Horner unfazed despite Vettel’s growing frustrations
Red Bull team boss Christian Horner does not expect Sebastian Vettel to let his obvious frustration with the RB10 boil over after a turbo failure saw him retire from third early in Sunday’s Monaco Grand Prix.
Vettel, up to third after Ricciardo’s tardy start, tumbled down the order as he struggled with an issue, pulling into the pits for a lengthy stop, before returning to the track only to retire a lap later.
It is the German’s second non-finish of the year, having retired from the season opener in Australia with an engine failure.
He has suffered numerous other setbacks this season, having stopped out on track during qualifying for the Spanish Grand Prix, which forced him to start just 15th, as well as an ERS issue that hampered his efforts in qualifying at Monaco.
Yet, despite mounting frustration – some of which spilt out while he sat stationary in the pits in Monaco, before he quickly caught his tongue – Christian Horner has no fears regarding the four-time world champion.
“Obviously this weekend was pretty tough on him,” explained Horner. “He’s doing nothing wrong and he’s smart enough to recognise that.
“Like any sportsman he’s going to be frustrated when things go wrong. With time to take a breath, reflect, he’ll just keep working away at it.
“That’s the nature of who he is. He never gives up, he will just keep his head down and keep working harder and harder.”
While Vettel’s struggles continued in Monaco, there were smiles on the other side of the Red Bull garage as his team-mate Daniel Ricciardo collected his second consecutive podium finish for third, having hounded Lewis Hamilton to the flag as the Briton struggled with a visibility issue late in the race.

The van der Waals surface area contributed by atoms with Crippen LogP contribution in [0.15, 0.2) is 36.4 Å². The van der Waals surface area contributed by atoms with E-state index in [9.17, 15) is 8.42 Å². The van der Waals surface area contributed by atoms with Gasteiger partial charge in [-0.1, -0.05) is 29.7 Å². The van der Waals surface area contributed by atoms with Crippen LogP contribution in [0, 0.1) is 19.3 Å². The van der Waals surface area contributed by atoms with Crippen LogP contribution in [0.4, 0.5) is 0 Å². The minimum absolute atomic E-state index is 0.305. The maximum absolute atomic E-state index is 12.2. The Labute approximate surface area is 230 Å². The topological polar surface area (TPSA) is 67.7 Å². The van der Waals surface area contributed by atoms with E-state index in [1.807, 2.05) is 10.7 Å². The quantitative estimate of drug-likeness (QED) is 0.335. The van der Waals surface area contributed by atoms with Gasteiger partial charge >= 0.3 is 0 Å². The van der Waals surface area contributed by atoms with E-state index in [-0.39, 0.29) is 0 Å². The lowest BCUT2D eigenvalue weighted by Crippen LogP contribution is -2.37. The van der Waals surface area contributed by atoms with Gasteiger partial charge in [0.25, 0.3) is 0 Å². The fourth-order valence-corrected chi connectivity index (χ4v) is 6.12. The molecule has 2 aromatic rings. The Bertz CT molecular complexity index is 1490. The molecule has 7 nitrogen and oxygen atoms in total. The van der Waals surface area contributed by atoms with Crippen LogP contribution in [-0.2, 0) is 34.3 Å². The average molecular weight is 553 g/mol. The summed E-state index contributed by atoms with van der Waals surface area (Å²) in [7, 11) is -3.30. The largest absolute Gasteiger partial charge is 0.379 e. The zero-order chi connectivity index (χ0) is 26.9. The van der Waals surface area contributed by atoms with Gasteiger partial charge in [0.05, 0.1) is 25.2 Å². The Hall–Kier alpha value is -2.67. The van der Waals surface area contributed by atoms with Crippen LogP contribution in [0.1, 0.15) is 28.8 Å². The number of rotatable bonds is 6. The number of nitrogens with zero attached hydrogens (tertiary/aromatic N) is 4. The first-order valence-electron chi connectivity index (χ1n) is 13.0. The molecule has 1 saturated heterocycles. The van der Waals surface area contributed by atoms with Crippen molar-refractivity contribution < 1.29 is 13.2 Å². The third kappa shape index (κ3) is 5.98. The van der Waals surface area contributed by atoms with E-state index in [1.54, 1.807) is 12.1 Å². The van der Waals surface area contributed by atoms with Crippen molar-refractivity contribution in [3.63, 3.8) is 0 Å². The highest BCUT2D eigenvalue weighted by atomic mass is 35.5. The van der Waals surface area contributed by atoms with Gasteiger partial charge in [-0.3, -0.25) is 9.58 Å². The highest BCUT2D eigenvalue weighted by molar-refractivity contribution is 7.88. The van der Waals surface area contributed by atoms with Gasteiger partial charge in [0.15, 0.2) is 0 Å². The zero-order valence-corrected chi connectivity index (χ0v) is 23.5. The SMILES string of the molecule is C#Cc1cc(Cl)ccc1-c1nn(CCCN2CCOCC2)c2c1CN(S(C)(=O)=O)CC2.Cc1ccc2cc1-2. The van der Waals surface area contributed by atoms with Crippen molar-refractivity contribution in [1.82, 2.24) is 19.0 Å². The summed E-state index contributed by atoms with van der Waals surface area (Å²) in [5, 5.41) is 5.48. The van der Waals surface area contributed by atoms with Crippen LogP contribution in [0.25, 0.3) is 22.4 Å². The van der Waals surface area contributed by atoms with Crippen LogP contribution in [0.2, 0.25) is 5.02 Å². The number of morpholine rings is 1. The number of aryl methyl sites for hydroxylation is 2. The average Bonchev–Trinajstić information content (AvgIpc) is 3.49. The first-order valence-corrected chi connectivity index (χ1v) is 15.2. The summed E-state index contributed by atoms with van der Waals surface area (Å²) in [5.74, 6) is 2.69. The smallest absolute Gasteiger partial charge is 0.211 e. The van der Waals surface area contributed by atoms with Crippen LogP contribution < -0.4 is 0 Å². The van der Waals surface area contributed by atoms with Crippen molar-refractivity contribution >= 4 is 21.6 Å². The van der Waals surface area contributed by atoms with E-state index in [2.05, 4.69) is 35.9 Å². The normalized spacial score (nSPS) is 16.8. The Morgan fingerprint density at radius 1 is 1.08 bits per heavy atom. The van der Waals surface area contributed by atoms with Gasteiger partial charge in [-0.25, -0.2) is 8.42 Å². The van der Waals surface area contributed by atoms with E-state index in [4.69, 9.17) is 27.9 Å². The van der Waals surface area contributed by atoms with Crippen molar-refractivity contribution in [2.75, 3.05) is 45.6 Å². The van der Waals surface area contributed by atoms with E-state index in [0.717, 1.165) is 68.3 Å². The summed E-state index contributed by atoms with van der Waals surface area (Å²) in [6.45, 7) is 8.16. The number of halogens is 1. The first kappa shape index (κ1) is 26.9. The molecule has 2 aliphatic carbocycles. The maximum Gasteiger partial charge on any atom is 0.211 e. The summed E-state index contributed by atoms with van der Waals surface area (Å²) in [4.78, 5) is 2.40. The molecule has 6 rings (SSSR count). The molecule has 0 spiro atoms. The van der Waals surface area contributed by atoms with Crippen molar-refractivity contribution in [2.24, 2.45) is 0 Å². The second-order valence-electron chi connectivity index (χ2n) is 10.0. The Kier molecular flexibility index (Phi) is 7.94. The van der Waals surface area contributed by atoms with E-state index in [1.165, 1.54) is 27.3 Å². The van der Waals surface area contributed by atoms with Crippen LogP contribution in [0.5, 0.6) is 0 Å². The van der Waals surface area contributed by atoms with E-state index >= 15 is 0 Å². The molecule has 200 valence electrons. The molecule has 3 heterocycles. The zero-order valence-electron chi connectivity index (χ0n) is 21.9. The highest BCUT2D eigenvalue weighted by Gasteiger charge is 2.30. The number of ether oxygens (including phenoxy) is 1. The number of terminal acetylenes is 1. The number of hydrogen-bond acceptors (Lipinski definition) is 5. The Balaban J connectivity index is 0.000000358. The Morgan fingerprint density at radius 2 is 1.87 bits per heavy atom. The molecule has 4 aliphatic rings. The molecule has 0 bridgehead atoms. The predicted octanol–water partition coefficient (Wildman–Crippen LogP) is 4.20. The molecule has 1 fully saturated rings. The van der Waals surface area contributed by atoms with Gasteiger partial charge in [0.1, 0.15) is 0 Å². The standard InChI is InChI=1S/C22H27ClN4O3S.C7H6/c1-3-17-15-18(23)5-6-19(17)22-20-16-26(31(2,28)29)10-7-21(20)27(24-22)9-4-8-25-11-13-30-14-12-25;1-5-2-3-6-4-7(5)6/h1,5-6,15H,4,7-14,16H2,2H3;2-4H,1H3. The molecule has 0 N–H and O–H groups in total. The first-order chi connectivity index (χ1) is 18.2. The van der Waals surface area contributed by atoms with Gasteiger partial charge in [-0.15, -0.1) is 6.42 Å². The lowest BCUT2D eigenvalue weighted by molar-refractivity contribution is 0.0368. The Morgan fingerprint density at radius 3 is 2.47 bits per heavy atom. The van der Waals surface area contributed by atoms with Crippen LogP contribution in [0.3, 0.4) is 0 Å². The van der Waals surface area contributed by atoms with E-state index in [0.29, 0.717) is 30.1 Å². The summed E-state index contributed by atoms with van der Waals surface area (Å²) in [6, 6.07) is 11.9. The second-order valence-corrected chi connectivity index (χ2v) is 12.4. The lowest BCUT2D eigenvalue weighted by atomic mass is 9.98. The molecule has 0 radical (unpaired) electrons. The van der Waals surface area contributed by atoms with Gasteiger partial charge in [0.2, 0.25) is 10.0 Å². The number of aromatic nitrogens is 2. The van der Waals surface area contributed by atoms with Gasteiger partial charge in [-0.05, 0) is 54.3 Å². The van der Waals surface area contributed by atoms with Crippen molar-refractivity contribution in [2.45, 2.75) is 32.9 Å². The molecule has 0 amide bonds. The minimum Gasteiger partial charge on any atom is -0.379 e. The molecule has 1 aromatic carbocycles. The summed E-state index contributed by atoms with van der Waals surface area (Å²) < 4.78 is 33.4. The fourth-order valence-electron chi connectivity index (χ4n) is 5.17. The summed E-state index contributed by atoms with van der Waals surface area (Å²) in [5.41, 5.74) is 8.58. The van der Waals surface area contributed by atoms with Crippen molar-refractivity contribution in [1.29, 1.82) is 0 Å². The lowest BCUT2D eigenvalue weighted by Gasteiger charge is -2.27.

Christian Horner applauded the Australian’s efforts after a poor race start, and was encouraged to see Red Bull scrapping with the Mercedes cars on track, in a definite sign of progress for the Milton Keynes-based outfit.
“Daniel was amazing, considering where he was after the first lap,” said Horner. “We got a little bit lucky with the puncture for Raikkonen. But his pace was very good. He looked after the tyres well and pushed hard at the end of the race.
“He was certainly quicker than Lewis, but no chance to overtake.”
“It was certainly the closest we’ve been. So we’re getting there. It’s the first time this year we’ve been racing a Mercedes, so it’s definitely a step in the right direction.”
“So I think we take a lot of confidence out of that.
Despite Red Bull’s Monaco improvement, Horner remains less confident for the upcoming Canadian Grand Prix owing to the high-speed nature of the Circuit Gilles Villeneuve, which is likely to play to the strengths of the Mercedes-powered teams.
It’s going to be very interesting to see how we fare against the Mercedes powered teams in Montreal,” he added.
“You’re going from one extreme to the other.
“Here’s all about handling characteristics, the next event will be predominantly straightline performance.”
Images courtesy of Octane Photographic
Dan Paddock is an FIA accredited freelance motorsport and Formula 1 journalist and the recently appointed Grand Prix Editor of Richland F1. Dan joined the site in July of last year as a Staff Writer, fresh off the back of completing a master’s degree in journalism. He has since gone on to represent Richland F1 at the 2014 British Grand Prix, his debut in the Formula 1 paddock. Aside from Richland F1, Dan also writes for Rumble Strip News, as well as maintaing his own modest blog.